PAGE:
Due to injuries, we’ve barely seen the elite Eastern Conference team this Celtics squad was supposed to be this season. Yet in their last couple of games we have seen the Celtics return to form as a close-knit, scrappy, hustle-driven team, like they were when they won a hard-fought 48 games last season.
With Jae Crowder still out and Al Horford—who flew back to Boston before the game—not playing either, the Celtics remained shorthanded in this matchup. To add insult to injury (or is it just injury to injury?) Isaiah Thomas also came into the game with a sprained index finger, and of course Marcus Smart and Kelly Olynyk have both been rotated into starting positions despite both having only recently returned to on-court action.
The Pelicans however were also undermanned, entering the game missing Jrue Holiday, Tyreke Evans and Quincy Pondexter from their active roster. So it was hard to tell who was entering the game in worse shape, except that the Celtics won their last two games to push them over .500, while the Pelicans entered the game having won only a single game this season.
Amir Johnson was given the big task of starting against Anthony Davis and actually won the tip as well as sinking an early three, but he obviously struggled to keep up with NO’s young star.
Avery Bradley got off to a strong start, using his craftiness to get baskets from all over the floor in the first quarter, and Isaiah didn’t seem to be too bothered by his sprained finger as he sunk some early buckets with ease.
Jordan Mickey was subbed in halfway through the first and managed some strong defensive plays, pulling down boards and pulling off some hustle plays against Anthony Davis without any hesitation.
The Celtics couldn’t maintain their early momentum though, as Stevens cycled through a number of combinations, and Boston went to the first break trailing by a single point. Avery carried the Celtics in the first quarter, scoring 10 of their 26 points, while Anthony Davis scored 11 of New Orleans’ 27.
New Orleans continued to dare Boston to shoot from long range as the Celtics for the most part were left wide open to fire from three. Unfortunately, Bradley was the only Celtic who was able to capitalise on the lackadaisical perimeter defense with the rest of the team struggling to shoot from distance.
At the end of the first half the Celtics had attempted 23 three-pointers but made only 7 of them. On the other hand, New Orleans only took a total of 7 shots from long-range in the entire first half and only made 3 of them.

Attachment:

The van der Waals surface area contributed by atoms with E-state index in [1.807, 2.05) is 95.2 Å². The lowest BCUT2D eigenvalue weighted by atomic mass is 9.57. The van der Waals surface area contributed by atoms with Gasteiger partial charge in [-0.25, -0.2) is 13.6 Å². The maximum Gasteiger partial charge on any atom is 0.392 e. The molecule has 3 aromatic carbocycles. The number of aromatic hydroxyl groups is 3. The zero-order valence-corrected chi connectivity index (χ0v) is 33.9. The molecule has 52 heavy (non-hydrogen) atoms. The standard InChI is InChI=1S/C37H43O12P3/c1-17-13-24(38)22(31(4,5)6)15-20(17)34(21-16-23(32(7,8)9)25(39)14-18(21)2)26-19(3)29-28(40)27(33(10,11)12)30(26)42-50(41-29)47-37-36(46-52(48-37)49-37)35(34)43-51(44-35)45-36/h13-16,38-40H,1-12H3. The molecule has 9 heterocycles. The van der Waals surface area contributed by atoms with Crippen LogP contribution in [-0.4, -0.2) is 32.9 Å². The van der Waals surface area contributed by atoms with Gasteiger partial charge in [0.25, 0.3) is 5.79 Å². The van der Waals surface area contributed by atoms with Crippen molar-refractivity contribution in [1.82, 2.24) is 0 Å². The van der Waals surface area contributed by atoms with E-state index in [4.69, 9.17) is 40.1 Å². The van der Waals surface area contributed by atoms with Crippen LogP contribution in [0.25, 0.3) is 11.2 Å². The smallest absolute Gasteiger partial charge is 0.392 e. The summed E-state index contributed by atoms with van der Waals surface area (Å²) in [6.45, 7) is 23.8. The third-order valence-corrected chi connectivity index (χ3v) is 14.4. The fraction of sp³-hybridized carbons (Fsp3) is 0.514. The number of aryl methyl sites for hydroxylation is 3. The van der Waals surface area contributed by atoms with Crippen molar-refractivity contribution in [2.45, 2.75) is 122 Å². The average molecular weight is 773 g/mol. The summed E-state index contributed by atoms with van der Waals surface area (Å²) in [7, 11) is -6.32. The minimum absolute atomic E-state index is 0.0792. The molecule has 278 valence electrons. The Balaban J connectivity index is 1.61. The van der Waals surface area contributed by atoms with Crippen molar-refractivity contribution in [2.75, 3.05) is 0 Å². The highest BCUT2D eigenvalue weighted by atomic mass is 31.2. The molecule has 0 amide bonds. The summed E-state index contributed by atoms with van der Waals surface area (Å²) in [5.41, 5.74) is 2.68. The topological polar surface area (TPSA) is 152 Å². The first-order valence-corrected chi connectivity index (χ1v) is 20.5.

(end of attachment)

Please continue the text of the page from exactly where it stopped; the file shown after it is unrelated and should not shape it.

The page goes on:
Meanwhile, the Pelicans punished the Celtics inside the paint, making up for the discrepancy in three-point shooting and maintaining their lead through strong interior offense for most of the second.
A potential flop from the theatrical Marcus Smart drew the ire of the New Orleans crowd, and the game was slowed down by foul calls back and forth in the second quarter. Jaylen Brown managed to outshine his draft classmate, Buddy Hield, in the first half, as Brown went 3 for 3 from the field and pulled off some strong defensive plays. Hield, conversely, scored only once despite receiving more minutes.
Nonetheless, New Orleans led at the end of the first half 56-51, with the Celtics’ poor shooting from long range and lack of scoring inside needing to be addressed if they were to win the second half.
Unfortunately, the third quarter opened with a 9-0 run by New Orleans as the Celtics struggled against Davis’s dominant interior defense.
Then after a quick timeout, Marcus Smart stepped up. Acting as a catalyst for a Celtic resurgence, he nailed back-to-back threes and pulled off some impressive defensive plays to drag the Celtics back into the game.
The score stabilised as IT and Smart fought hard to keep the game competitive. But some shockingly bad defensive decisions gave New Orleans several easy buckets, and overall the Celtics seemed to lack cohesion. Despite the impressive efforts of Marcus Smart, it seemed like the Celtics couldn’t find their form as a team. That was until the fourth quarter when the Celtics’ hunger re-emerged.
After entering the final period trailing by 10, Boston fought their way back into the game. They found the energy that had been lacking earlier and made the most of every possession.
Chipping away at the lead, the Celtics kept coming close to taking the lead but kept falling just short. Finally Isaiah took control down the stretch and a backdoor cut from Bradley gave Boston the slim lead over the Pelicans as the final buzzer approached.
The New Orleans crowd was brought to its feet as Langston Galloway hit a three-pointer to take the lead back from the Celtics. But a quick three the other way from Isaiah put the Celtics back up by two.
Some outstanding play by Isaiah Thomas in the final minutes of the game, assisted by Bradley and Smart as wingmen, kept things close, but New Orleans battled back and held a single-point lead with 24 seconds left in the game. The clock wound down, and some foul calls extended New Orleans’ lead to 2. Isaiah delivered for Boston in the final seconds, tying up the score with only 3 seconds left on the clock.
Then a lapse by Kelly Olynyk gave two free throws to New Orleans’ Tim Frazier, with only 2.5 seconds still on the clock and Boston out of timeouts. Boston’s final play seemed to go astray, but the final buzzer was waved off and time was added to the clock giving Boston one final hope for getting the win. The desperation play wasn’t enough though, and New Orleans got the the last-minute victory, winning by a single point, with the final score 106-105.